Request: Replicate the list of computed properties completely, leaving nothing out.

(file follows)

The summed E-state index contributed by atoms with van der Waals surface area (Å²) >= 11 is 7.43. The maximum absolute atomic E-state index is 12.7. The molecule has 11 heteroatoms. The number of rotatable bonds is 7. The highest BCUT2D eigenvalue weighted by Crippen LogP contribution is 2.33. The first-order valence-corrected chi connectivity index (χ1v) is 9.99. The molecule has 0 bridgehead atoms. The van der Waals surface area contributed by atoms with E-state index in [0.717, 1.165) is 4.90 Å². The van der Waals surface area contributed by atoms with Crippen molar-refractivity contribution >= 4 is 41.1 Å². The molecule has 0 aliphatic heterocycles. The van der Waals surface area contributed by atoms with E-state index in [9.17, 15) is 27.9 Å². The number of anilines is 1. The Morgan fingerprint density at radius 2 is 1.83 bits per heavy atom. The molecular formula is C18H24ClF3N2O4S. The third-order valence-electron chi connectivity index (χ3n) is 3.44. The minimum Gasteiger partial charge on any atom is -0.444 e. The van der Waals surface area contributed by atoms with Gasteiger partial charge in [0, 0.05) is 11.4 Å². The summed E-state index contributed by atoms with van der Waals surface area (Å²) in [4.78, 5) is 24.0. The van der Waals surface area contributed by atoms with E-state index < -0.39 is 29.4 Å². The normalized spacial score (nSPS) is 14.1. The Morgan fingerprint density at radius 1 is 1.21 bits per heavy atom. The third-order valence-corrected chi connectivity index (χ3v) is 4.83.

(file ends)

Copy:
The summed E-state index contributed by atoms with van der Waals surface area (Å²) >= 11 is 7.43. The maximum absolute atomic E-state index is 12.7. The molecule has 11 heteroatoms. The number of rotatable bonds is 7. The highest BCUT2D eigenvalue weighted by Crippen LogP contribution is 2.33. The first-order valence-corrected chi connectivity index (χ1v) is 9.99. The molecule has 0 bridgehead atoms. The van der Waals surface area contributed by atoms with E-state index in [0.717, 1.165) is 4.90 Å². The van der Waals surface area contributed by atoms with Crippen molar-refractivity contribution >= 4 is 41.1 Å². The molecule has 0 aliphatic heterocycles. The van der Waals surface area contributed by atoms with E-state index in [9.17, 15) is 27.9 Å². The number of anilines is 1. The Morgan fingerprint density at radius 2 is 1.83 bits per heavy atom. The molecular formula is C18H24ClF3N2O4S. The third-order valence-electron chi connectivity index (χ3n) is 3.44. The minimum Gasteiger partial charge on any atom is -0.444 e. The van der Waals surface area contributed by atoms with Gasteiger partial charge in [0, 0.05) is 11.4 Å². The summed E-state index contributed by atoms with van der Waals surface area (Å²) in [4.78, 5) is 24.0. The van der Waals surface area contributed by atoms with E-state index < -0.39 is 29.4 Å². The normalized spacial score (nSPS) is 14.1. The Morgan fingerprint density at radius 1 is 1.21 bits per heavy atom. The third-order valence-corrected chi connectivity index (χ3v) is 4.83.